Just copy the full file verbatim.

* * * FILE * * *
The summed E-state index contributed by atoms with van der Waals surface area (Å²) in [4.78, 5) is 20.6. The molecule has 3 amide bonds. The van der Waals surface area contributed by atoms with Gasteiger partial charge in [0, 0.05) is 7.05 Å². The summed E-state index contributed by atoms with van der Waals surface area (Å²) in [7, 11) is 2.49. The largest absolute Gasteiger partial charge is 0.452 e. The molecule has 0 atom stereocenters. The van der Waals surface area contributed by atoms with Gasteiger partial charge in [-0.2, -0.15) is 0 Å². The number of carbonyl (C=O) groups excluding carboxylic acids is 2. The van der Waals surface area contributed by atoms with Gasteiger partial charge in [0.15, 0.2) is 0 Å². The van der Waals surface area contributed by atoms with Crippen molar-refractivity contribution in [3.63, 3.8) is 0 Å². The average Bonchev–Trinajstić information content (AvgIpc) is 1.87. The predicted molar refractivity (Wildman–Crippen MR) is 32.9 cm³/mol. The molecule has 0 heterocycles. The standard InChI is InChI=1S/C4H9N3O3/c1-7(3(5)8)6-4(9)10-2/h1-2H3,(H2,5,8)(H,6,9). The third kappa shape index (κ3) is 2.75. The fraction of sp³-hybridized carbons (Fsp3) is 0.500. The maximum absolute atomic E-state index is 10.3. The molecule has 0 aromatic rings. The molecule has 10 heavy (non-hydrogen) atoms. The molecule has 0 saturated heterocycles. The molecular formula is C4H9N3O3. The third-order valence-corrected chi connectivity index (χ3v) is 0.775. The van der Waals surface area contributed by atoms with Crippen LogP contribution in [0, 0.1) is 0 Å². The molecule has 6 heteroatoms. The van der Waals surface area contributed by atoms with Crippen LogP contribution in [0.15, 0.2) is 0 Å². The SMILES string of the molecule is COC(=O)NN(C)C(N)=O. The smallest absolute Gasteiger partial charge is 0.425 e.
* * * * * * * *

The summed E-state index contributed by atoms with van der Waals surface area (Å²) in [4.78, 5) is 20.6. The molecule has 3 amide bonds. The van der Waals surface area contributed by atoms with Gasteiger partial charge in [0, 0.05) is 7.05 Å². The summed E-state index contributed by atoms with van der Waals surface area (Å²) in [7, 11) is 2.49. The largest absolute Gasteiger partial charge is 0.452 e. The molecule has 0 atom stereocenters. The van der Waals surface area contributed by atoms with Gasteiger partial charge in [-0.2, -0.15) is 0 Å². The number of carbonyl (C=O) groups excluding carboxylic acids is 2. The van der Waals surface area contributed by atoms with Gasteiger partial charge in [0.15, 0.2) is 0 Å². The van der Waals surface area contributed by atoms with Crippen molar-refractivity contribution in [3.63, 3.8) is 0 Å². The average Bonchev–Trinajstić information content (AvgIpc) is 1.87. The predicted molar refractivity (Wildman–Crippen MR) is 32.9 cm³/mol. The molecule has 0 heterocycles. The standard InChI is InChI=1S/C4H9N3O3/c1-7(3(5)8)6-4(9)10-2/h1-2H3,(H2,5,8)(H,6,9). The third kappa shape index (κ3) is 2.75. The fraction of sp³-hybridized carbons (Fsp3) is 0.500. The maximum absolute atomic E-state index is 10.3. The molecule has 0 aromatic rings. The molecule has 10 heavy (non-hydrogen) atoms. The molecule has 0 saturated heterocycles. The molecular formula is C4H9N3O3. The third-order valence-corrected chi connectivity index (χ3v) is 0.775. The van der Waals surface area contributed by atoms with Crippen LogP contribution in [0, 0.1) is 0 Å². The molecule has 6 heteroatoms. The van der Waals surface area contributed by atoms with Crippen LogP contribution in [0.15, 0.2) is 0 Å². The SMILES string of the molecule is COC(=O)NN(C)C(N)=O. The smallest absolute Gasteiger partial charge is 0.425 e.